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Two-faced world spends billions on climate help, fossil fuel

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You can't grow nothing without diesel

Russia similarly: they've got more gas than anyone else (at least until all this shale gas comes on line). And if you lived in Norilsk, above the Arctic Circle, you'd be screaming that it should be cheap for Russians in Russia.

The Saudis' excuse for subsidies is obvious and India has a democratic pissing match each election as to who is going to promise ever greater subsidies to farmers. Usually, politicians promise subsidies to farmers for coal-fired electricity, or for diesel to run the irrigation pumps. And so it goes on. In each of these nations, for slightly different reasons, the governments are locked into making energy cheap for the populace.

Iran, it is true, is trying to change this, having just announced various cuts in the subsidies. This is essentially because even the mullahs working their economics out of a seventh century holy book have realised that this is absurd. China has reduced petrol subsidies, and even Russia starts to mutter about letting domestic gas prices rise.

One way of dealing with this is simply to do a Loadsamoney and shout: ”Oi! You! Shut it!” and stop them all being such silly billys. This isn't, however, how international diplomacy works now that Palmerston has retired. So the IEA is saying in this report that if only we could get these subsidies reduced or eliminated then we could reduce the consumption of fossil fuels (pg 7 of the slide show) and thus save 6 or 7 per cent of cumulative CO2 emissions from energy production over the next decade.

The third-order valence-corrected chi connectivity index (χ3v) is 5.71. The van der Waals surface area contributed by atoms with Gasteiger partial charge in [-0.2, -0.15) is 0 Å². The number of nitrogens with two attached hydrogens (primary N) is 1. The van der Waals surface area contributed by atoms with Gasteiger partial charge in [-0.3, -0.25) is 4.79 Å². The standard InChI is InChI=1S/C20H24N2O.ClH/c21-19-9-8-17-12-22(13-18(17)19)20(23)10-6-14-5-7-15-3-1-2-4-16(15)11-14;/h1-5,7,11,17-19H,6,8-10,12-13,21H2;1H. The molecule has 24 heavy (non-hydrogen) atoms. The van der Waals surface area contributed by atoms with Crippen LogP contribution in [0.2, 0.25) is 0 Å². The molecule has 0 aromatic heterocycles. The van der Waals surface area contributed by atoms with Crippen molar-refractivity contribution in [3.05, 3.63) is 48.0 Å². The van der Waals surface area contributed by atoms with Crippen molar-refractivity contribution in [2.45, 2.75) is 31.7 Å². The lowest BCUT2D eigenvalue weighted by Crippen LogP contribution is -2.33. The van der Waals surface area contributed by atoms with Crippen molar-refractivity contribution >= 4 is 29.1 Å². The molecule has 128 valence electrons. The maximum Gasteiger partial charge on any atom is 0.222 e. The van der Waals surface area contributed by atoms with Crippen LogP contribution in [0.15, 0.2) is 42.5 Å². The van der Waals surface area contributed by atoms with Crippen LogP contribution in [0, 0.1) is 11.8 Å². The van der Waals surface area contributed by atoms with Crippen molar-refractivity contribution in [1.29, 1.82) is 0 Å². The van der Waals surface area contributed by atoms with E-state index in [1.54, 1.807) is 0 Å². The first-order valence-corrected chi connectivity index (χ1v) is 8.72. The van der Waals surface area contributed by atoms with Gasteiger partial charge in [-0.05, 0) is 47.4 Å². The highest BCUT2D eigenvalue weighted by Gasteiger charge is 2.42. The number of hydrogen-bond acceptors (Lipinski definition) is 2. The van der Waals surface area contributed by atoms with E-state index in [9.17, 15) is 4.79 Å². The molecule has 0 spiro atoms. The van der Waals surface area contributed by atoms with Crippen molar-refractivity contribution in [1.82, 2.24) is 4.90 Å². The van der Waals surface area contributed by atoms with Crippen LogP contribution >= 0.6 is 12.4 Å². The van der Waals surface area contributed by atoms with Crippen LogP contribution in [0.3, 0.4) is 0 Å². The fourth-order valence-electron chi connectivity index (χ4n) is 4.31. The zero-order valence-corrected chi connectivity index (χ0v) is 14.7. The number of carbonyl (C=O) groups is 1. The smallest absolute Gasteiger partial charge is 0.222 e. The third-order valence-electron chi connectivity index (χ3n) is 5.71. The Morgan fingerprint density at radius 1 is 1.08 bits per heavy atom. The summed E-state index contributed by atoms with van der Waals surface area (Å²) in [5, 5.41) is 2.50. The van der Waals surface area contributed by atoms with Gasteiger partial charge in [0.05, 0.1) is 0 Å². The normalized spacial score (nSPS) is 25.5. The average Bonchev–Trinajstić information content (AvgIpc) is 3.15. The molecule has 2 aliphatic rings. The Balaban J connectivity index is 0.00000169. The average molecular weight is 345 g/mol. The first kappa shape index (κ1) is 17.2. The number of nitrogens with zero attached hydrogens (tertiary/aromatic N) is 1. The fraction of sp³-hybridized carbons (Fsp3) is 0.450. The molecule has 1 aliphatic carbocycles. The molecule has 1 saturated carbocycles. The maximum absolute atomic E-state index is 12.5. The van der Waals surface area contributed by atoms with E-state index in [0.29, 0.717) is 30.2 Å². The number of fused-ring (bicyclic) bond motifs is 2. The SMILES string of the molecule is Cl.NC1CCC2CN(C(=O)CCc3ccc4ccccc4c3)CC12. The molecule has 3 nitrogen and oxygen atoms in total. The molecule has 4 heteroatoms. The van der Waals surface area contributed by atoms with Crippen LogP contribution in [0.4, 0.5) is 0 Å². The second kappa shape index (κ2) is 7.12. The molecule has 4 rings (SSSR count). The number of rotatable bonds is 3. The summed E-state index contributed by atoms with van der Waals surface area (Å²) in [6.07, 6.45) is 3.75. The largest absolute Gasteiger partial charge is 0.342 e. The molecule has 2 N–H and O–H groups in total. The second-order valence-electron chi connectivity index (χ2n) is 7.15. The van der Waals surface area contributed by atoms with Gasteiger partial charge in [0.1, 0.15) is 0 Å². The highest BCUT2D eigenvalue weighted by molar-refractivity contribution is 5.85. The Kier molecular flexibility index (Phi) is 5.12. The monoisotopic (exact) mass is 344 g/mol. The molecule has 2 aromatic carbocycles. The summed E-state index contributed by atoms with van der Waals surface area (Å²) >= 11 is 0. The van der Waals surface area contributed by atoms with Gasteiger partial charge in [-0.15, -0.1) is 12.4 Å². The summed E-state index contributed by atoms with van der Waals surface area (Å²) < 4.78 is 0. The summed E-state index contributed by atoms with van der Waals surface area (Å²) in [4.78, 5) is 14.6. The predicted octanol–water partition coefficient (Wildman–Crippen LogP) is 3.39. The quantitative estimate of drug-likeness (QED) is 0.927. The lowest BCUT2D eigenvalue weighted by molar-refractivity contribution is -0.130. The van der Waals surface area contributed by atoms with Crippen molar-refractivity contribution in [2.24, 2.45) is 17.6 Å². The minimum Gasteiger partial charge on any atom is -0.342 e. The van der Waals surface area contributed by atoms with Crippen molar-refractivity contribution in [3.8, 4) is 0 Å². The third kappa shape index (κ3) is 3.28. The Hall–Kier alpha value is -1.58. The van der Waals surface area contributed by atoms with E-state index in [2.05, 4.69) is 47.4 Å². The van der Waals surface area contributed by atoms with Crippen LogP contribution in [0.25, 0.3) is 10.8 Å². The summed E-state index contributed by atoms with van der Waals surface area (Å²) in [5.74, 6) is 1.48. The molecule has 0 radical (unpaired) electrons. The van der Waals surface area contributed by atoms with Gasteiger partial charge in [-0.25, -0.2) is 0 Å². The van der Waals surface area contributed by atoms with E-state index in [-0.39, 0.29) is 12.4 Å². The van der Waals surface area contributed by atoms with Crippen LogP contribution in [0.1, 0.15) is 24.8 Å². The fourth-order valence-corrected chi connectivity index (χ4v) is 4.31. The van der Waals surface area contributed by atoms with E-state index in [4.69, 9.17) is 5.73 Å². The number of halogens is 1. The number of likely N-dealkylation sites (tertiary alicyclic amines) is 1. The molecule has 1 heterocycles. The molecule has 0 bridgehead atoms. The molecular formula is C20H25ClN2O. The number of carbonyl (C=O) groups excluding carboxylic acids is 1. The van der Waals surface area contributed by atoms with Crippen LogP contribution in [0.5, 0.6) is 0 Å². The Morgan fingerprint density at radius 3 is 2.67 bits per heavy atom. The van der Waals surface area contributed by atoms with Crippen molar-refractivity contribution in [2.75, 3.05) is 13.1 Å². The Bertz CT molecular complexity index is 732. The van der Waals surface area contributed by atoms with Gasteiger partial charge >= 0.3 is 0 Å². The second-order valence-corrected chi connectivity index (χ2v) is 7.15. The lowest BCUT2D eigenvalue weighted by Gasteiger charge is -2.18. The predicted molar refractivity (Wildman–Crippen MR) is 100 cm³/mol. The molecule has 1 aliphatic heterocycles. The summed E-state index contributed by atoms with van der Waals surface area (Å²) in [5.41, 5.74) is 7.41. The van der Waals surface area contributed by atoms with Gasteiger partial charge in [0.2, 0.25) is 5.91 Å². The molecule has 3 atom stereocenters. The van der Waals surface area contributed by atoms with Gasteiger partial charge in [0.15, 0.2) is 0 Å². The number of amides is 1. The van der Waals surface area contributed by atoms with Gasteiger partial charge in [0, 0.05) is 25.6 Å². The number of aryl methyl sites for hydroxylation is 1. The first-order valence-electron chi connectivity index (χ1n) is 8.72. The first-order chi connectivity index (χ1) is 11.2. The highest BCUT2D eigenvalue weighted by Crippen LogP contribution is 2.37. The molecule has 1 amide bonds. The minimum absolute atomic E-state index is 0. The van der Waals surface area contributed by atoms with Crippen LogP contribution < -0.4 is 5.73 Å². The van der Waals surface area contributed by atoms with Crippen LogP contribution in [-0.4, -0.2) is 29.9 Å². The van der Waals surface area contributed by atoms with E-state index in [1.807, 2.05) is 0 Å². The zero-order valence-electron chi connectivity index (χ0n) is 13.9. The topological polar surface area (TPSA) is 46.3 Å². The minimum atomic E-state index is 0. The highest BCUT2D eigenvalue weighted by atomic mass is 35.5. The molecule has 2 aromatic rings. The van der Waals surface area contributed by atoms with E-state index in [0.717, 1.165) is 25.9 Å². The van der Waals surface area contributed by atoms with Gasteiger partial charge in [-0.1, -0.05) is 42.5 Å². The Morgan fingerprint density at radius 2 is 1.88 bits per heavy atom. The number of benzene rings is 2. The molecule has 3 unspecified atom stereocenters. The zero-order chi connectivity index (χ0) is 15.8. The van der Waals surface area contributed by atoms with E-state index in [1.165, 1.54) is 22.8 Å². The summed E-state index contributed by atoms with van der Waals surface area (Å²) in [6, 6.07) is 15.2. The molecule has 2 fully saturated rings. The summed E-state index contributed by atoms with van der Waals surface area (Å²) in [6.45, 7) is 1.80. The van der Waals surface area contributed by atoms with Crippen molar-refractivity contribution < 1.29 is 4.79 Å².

I fully expect the newspaper reports to rather gloss over some of these points. Indeed, when an earlier version of this report fell into George Monbiot's hands, he did gloss over them. We'll be told that we have to stop such fossil fuel subsidies: which is really rather odd as “we” don't have any such fossil fuel subsidies to stop, not in the way the IEA count them at least. (Well, OK, a little bit to coal, which is falling now, in Germany)

What we're actually trying to do is stop is Johnny Foreigner whacking out subsidies which entirely negate the tens of billions we ourselves are spending on trying to reduce emissions.

However, much more interesting than using this as an exercise in spotting journamalism (although what fun, eh?) it really does show how climate change has become the big issue, doesn't it? Instead of our suggesting to the governments of Iran, Russia etc that bankrupting themselves with subsidies isn't all that good an idea, they might want to stop doing that, we've got the international organisations having to use the cloak of climate concerns to point out the same blindingly obvious point. ®

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